- When you are allowed to shower, avoid spraying water directly into your incision.
- Do not scrub your incision, unless given instructions to do so.
- Gently pat yourself dry, put on a clean new bandage if directed to do so.
- Remove and change your bandages as soon as they get wet or dirty.
You will receive specific instructions when you are discharged from the Surgical Center. Your instructions will contain information specific to your surgery and surgical wound care and bandaging.
Leave the paper wound tapes (Steri-strips) in place until told otherwise by your surgeon.
If you have a question or concern, first refer to the printed Postoperative Instructions sheet given to you at discharge from the Surgical Center.
Call you doctor’s office if any of the following should happen
- Fever, higher than 100.5 degrees F.
- Redness, heat, or excessive swelling in the wound area.
- Bleeding or drainage from the wound.
- Generalized chills.
You will be taken to a recovery room until you are fully awake. Nurses will watch you closely for any problems. Do not get out of bed until your nurse approves. The bandages used to cover your stitches keep the area clean and dry to prevent infection.
After your surgery you will be closely monitored. When you are ready to go home, a nurse will give you instructions about your home care and medications. You must have a responsible adult drive you home. Expect a phone call from a nurse the day after your surgery (on Monday, if your surgery is on Friday). The nurse will ask you how you are doing. Please feel free to ask questions.
Always take your medicine as directed by doctor or pharmacist. Call your doctor if you think your medicines are not helping or if you feel you are having side effects. Do not quit taking your medicines until you discuss it with your doctor. You may resume your usual medications when you go home.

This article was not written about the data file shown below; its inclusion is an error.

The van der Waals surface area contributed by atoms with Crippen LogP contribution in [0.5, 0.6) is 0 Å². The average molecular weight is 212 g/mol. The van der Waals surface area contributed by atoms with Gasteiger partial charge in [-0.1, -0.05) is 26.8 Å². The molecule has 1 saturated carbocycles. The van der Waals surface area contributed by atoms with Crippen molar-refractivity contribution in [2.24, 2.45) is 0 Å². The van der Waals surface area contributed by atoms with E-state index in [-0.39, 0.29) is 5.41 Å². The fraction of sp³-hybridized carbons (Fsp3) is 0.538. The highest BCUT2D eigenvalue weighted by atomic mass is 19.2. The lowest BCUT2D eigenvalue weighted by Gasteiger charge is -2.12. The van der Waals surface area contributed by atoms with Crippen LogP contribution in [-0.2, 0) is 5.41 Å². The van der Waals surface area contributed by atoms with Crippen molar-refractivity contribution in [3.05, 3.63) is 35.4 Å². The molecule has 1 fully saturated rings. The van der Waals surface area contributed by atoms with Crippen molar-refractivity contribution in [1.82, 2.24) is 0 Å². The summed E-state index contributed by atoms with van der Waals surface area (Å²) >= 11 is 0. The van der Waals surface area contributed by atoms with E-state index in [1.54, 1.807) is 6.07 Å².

Antibiotics: This medicine is given to fight or prevent an infection caused by bacteria. Always follow the instructions carefully.
Stool softeners: Narcotic pain medicines commonly cause constipation. Talk with your surgeon before your surgery if you are prone to constipation. You may be given stool softeners to soften your bowel movements, making them easier to pass. Your pharmacist can also advise you of over-the-counter stool softeners, as an alternative.
Eat a variety of healthy foods from all the food groups every day.
- Grains…whole grain bread, cereal, rice and pasta.
- Fruits and vegetables including dark green and orange vegetables and legumes (dry beans).
- Dairy products… such as low-fat milk, yogurt and cheese.
- Protein sources such as lean meat and poultry (chicken), fish, beans, eggs and nuts.
During your Surgical Center stay, our staff will work with you, your family members and your nurse to develop a plan for when you go home. If you have questions regarding possible discharge needs, speak with your surgeon and anesthesiologist.
BASM Surgical Centers keeps all patient information private, confidential and secure. Only the staff involved in your care, or for the billing process, will have the access to your information. All of your electronic information is kept secure throughout the Surgical Center systems.
Bay Area Surgical Management